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In windows and linux x86 (including x86_64) world, is there any legitimate binary (i.e., a program binary generated by the typical compiling-assembling-linking flow and no manual editing on binary after it is generated) that will have RWX memory pages after being loaded? If yes, what are the use cases?

  • operating system? compiler? binary format? – julian May 3 '17 at 21:24
  • OS: linux, windows. Compiler: gcc, visual studio, binary: ELF. – drdot May 3 '17 at 23:40
  • ELF binaries won't be executed by a windows kernel and ELF segment permissions are denoted RWE rather than RWX – julian May 3 '17 at 23:44
  • what does it mean for a binary to be considered "legitimate"? – julian May 4 '17 at 0:42
  • @SYS_V, a program binary generated by the typical compiling-linking-assembling flow, i.e., no manual editing on binary after it is generated. – drdot May 4 '17 at 5:27
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Note: this answer corresponds to the original question

Process segment permissions may vary across architectures and implementations. For example, it is expected that on more recent x86 Linux systems that GCC creates binaries with non-executable stacks. In contrast with this, it used to be the case that MIPS did not even support an non-executable stack - in other words, every MIPS binary had its stack permissions set to RWE.

MIPS floating point support requires that any instruction that cannot be directly executed by the FPU, be emulated by the kernel. Part of this emulation involves executing non-FPU instructions that fall in the delay slots of FP branch instructions. Since the beginning of MIPS/Linux time, this has been done by placing the instructions on the userspace thread stack, and executing them there, as the instructions must be executed in the MM context of the thread receiving the emulation.

Because of this, the de facto MIPS Linux userspace ABI requires that the userspace thread have an executable stack. It is de facto, because it is not written anywhere that this must be the case, but it is never the less a requirement.[1]

A kernel patch had to be developed in order to support MIPS executable stack protection:

The following series implements an executable stack protection in MIPS.

It sets up a per-thread 'VDSO' page and appropriate TLB support. Page is set write-protected from user and is maintained via kernel VA. MIPS FPU emulation is shifted to new page and stack is relieved for execute protection as is as all data pages in default setup during ELF binary initialization. The real protection is controlled by GLIBC and it can do stack protected now as it is done in other architectures and I learned today that GLIBC team is ready for this.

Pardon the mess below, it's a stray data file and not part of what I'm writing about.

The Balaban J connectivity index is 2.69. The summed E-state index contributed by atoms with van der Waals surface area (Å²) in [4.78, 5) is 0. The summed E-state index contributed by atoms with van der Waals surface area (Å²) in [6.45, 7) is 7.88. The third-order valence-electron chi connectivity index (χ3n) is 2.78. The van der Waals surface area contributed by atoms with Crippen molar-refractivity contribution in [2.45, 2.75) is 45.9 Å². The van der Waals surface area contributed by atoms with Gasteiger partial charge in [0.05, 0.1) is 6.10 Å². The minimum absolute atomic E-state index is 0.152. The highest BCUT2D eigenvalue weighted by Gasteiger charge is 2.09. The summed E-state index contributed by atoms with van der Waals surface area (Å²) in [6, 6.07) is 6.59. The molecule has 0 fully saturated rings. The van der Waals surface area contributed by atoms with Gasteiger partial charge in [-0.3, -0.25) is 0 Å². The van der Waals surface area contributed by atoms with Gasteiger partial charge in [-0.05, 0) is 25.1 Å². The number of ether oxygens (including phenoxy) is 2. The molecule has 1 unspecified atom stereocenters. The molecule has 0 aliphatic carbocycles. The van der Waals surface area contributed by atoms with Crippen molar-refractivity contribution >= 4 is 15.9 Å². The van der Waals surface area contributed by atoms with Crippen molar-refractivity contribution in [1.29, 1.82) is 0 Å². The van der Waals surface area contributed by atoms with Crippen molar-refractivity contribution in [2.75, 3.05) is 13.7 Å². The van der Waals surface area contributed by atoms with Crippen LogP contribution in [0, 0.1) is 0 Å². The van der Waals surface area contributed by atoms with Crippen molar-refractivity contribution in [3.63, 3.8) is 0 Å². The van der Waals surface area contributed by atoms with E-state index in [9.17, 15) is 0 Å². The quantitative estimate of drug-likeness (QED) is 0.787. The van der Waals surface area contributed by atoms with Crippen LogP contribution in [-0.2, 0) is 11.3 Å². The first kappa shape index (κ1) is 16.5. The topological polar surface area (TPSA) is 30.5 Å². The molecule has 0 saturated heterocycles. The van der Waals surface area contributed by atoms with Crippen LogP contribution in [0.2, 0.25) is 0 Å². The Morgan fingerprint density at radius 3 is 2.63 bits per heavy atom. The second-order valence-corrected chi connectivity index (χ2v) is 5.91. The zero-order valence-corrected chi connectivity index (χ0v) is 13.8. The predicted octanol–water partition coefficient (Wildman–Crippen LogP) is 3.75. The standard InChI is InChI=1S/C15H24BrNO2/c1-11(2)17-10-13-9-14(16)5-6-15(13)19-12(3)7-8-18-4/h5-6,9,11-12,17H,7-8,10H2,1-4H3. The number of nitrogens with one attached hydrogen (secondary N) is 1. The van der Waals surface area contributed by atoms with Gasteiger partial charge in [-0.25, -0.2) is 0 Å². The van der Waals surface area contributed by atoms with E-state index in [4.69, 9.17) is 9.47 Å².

Note: actual execute-protection depends from HW capability, of course.

This patch is required for MIPS32/64 R2 emulation on MIPS R6 architecture.[2]

Here is a concrete example, using a MIPS ELF binary from a ZTE router:

$ file cspd 
cspd: ELF 32-bit MSB executable, MIPS, MIPS-I version 1 (SYSV), dynamically linked, interpreter /lib/ld-uClibc.so.0, stripped

Note the permissions of segment GNU_STACK:

$ readelf -l cspd 

Elf file type is EXEC (Executable file)
Entry point 0x59d790
There are 8 program headers, starting at offset 52

Program Headers:
  Type           Offset   VirtAddr   PhysAddr   FileSiz MemSiz  Flg Align
  PHDR           0x000034 0x00400034 0x00400034 0x00100 0x00100 R E 0x4
  INTERP         0x000134 0x00400134 0x00400134 0x00014 0x00014 R   0x1
      [Requesting program interpreter: /lib/ld-uClibc.so.0]
  REGINFO        0x000148 0x00400148 0x00400148 0x00018 0x00018 R   0x4
  LOAD           0x000000 0x00400000 0x00400000 0x1ef050 0x1ef050 R E 0x10000
  LOAD           0x1ef050 0x005ff050 0x005ff050 0x148e2 0x2a070 RW  0x10000
  DYNAMIC        0x000160 0x00400160 0x00400160 0x00130 0x00130 RWE 0x4
  GNU_STACK      0x000000 0x00000000 0x00000000 0x00000 0x00000 RWE 0x4    <---
  NULL           0x000000 0x00000000 0x00000000 0x00000 0x00000     0x4

 Section to Segment mapping:
  Segment Sections...
   00     
   01     .interp 
   02     .reginfo 
   03     .interp .reginfo .dynamic .hash .dynsym .dynstr .init .text .MIPS.stubs .fini .rodata 
   04     .data.rel.ro .data .rld_map .got .sbss .bss 
   05     .dynamic 
   06     
   07     


1. Patchwork MIPS: Allow FPU emulator to use non-stack area.

2. MIPS executable stack protection

  • Thank you for the answer. I did not realize the question is so broad. I am only interested in the case for x86. Optionally, if you know something about ARM, that would be great. But I am OK with x86 only use cases. – drdot May 3 '17 at 21:12
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Just-In-Time Compilation support could be one reason for pages to be legitimately marked RWX. In iOS MobileSafari is one of a small number of Apple apps that has a "dynamic codesigning" entitlement which allows for the RWX pages to be mapped. Despite the potential danger, JavaScript performance is too important to not have these pages. This makes Safari a desirable target for exploits. For more information on a recent iOS exploit that attacked Safari for its RWX pages read the Pegasus Technical Report

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It seems some .NET native binaries, e.g. System.ni.dll have an RWX .xdata section, although I believe they're not generated by a normal compilation workflow (they're produced by ngen AFAIK) so they're probably not covered by the current version of the question.

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